A further consideration that must be highlighted is that, contrary to the reports demonising Daniel Levy for the sacking of Martin Jol, Comolli was very much involved in both the Dutchman’s departure and the search for his successor. Juande Ramos was appointed on the recommendation of Comolli, and Comolli therefore set the club back dramatically by getting the appointment so very wrong. The compensation the club paid to both Jol and Ramos, and the amount Levy then spent on compensating Portsmouth for Harry Redknapp, equated to approximately £12m. Spurs were a shambolic mess by the time Ramos left the club, and Comolli was as culpable as anybody.
Redknapp’s statement upon his arrival, that the Tottenham squad was a ‘mish-mash’, was perfectly true. Comolli had failed to replace the outgoing Berbatov and Robbie Keane in attack. Tottenham’s most obvious shortcoming in the centre of midfield, where Comolli had failed to replace the ineffective Didier Zakora, also left Spurs a soft touch in the game’s most vital area. Further, whilst King and Woodgate remain quality centre halves, both were, and are, ticking time bombs in terms of fitness.
The spine of Tottenham’s side this season (Heurelho Gomes, Michael Dawson, Wilson Palacios, Tom Huddlestone and Jermain Defoe) includes just one Comolli signing; the goalkeeper. Had Redknapp not signed the likes of Bassong, Palacios and Defoe, the side would still be too unbalanced to challenge the top four, whilst Dawson, Huddlestone, King and Lennon et al, were not Comolli purchases.
Duncan White’s aforementioned article in the Daily Telegraph raises some interesting points about how Tottenham will continue to develop their youth policy without the guidance of a technical director equipped with Comolli’s expertise and experience. Comolli worked especially hard on the Tottenham academy, and turned it into arguably one of the best in the country. Aside from undertaking the initiative to build a new training complex, Tottenham have some very talented youngsters in Danny Rose, John Bostock, Andros Townsend, Dean Parrett, Paul-José M’Poku and Jon Obika. However, although Rose scored a screamer in the North London derby, only time will tell on the astuteness of Comolli’s young signings, as none have gotten close to consistent first team appearances.
Tottenham have a young, exciting team, and in Bale and Modric, Tottenham have two extremely viable assets. Therefore, is it fair to argue that history should remember Comolli’s time in North London as a relative success? Were supporters and the media alike too blinkered too see the bigger picture? In a word, no.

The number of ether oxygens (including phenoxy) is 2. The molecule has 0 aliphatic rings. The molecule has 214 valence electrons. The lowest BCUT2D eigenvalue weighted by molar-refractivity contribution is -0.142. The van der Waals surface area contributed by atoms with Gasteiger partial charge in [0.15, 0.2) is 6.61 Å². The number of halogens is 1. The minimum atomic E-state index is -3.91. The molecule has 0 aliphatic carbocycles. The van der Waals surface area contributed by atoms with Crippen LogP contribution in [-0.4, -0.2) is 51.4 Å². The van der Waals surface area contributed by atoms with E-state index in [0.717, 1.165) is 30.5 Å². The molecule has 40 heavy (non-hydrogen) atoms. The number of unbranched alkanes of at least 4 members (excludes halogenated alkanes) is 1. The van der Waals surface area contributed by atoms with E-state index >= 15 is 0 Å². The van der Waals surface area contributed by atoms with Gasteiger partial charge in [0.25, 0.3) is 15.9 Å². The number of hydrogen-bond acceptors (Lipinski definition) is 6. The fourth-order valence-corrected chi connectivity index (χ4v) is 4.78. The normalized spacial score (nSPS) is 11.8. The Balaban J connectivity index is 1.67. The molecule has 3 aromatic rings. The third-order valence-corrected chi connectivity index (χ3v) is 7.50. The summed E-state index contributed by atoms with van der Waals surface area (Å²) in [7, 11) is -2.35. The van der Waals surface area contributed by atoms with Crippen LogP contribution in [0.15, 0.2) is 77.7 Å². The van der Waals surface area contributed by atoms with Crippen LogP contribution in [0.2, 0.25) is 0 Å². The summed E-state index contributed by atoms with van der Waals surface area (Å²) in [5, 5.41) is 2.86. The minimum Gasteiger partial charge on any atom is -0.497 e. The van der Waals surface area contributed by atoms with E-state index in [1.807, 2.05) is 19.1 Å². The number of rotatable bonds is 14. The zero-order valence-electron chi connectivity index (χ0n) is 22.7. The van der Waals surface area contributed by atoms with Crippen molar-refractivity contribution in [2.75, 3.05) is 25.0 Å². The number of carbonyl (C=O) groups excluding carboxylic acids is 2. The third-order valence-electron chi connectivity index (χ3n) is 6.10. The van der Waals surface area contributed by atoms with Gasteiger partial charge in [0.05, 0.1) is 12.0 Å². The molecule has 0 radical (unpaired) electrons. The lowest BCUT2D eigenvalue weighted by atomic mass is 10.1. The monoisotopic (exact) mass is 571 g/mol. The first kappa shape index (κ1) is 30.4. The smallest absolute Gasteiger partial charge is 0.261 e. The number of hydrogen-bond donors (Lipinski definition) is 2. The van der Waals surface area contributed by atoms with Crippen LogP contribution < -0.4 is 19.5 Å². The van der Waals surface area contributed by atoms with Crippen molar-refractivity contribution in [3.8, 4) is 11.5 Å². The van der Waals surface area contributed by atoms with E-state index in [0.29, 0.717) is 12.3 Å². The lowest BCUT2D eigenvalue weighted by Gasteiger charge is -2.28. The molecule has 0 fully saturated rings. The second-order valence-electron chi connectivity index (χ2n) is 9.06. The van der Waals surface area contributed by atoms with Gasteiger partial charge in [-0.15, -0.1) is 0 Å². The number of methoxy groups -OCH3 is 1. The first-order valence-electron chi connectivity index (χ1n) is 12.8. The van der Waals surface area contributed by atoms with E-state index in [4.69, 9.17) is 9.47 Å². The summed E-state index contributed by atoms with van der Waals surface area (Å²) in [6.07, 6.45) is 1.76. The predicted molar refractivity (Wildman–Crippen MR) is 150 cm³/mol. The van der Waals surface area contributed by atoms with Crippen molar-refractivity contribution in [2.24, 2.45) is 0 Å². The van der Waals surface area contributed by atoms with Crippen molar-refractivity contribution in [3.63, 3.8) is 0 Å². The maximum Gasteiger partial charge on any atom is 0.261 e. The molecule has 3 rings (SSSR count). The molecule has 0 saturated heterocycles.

Historical revisionism may at present be kind to Comolli after the week the likes of Gareth Bale and Luka Modric have just had. However for those that witnessed the Martin Jol and Juande Ramos debacle, they’ll take ‘Arry over Comolli every day of the week.
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Below is the list of players signed byDamien Comolli believed to have cost Tottenham over £1m, starting with the most recent…
1. Vedran Corluka, Manchester City, £8.5m
2. Roman Pavlyuchenko, Spartak Moscow, £14m
3. Cesar Sanchez, Real Zaragoza, Undisclosed
4. David Bentley, Blackburn Rovers, £15m-17m
5. Heurelho Gomes, PSV Eindhoven, £9m
6. Giovani dos Santos, Barcelona, £4.7m
7. Luka Modric, Dinamo Zagreb, £15.8m
8. Gilberto, Hertha Berlin £1.9m
9. Alan Hutton, Glasgow Rangers, £8m
10. Jonathan Woodgate, Middlesbrough, £7.5m
11. Chris Gunter, Cardiff City, £2m
12. Kevin-Prince Boateng, Hertha Berlin, £5.2m
13. Danny Rose, Leeds United, Undisclosed
14. Younes Kaboul, Auxerre, £8.2m
15. Darren Bent, Charlton Athletic, £16.5m
16. Adel Taarabt, RC Lens, Undisclosed
17. Gareth Bale, Southampton, £5m – £10m
18. Ben Alnwick, Sunderland, Undisclosed
19. Ricardo Rocha, Benfica, £3,5m
20. Mido, AS Roma, £4m
21. Pascal Chimbonda, Wigan Athletic, £4m
22. Steed Malbranque, Fulham, £3.5m
23. Didier Zokora, St Etienne, £6.5m
24. Benoit Assou-Ekotto, RC Lens, £3.5m
25. Dimitar Berbatov, Bayer Leverkusen, £10.9m
26. Hossam Ghaly, Feyernoord, Undisclosed
27. Danny Murphy, Charlton, £2m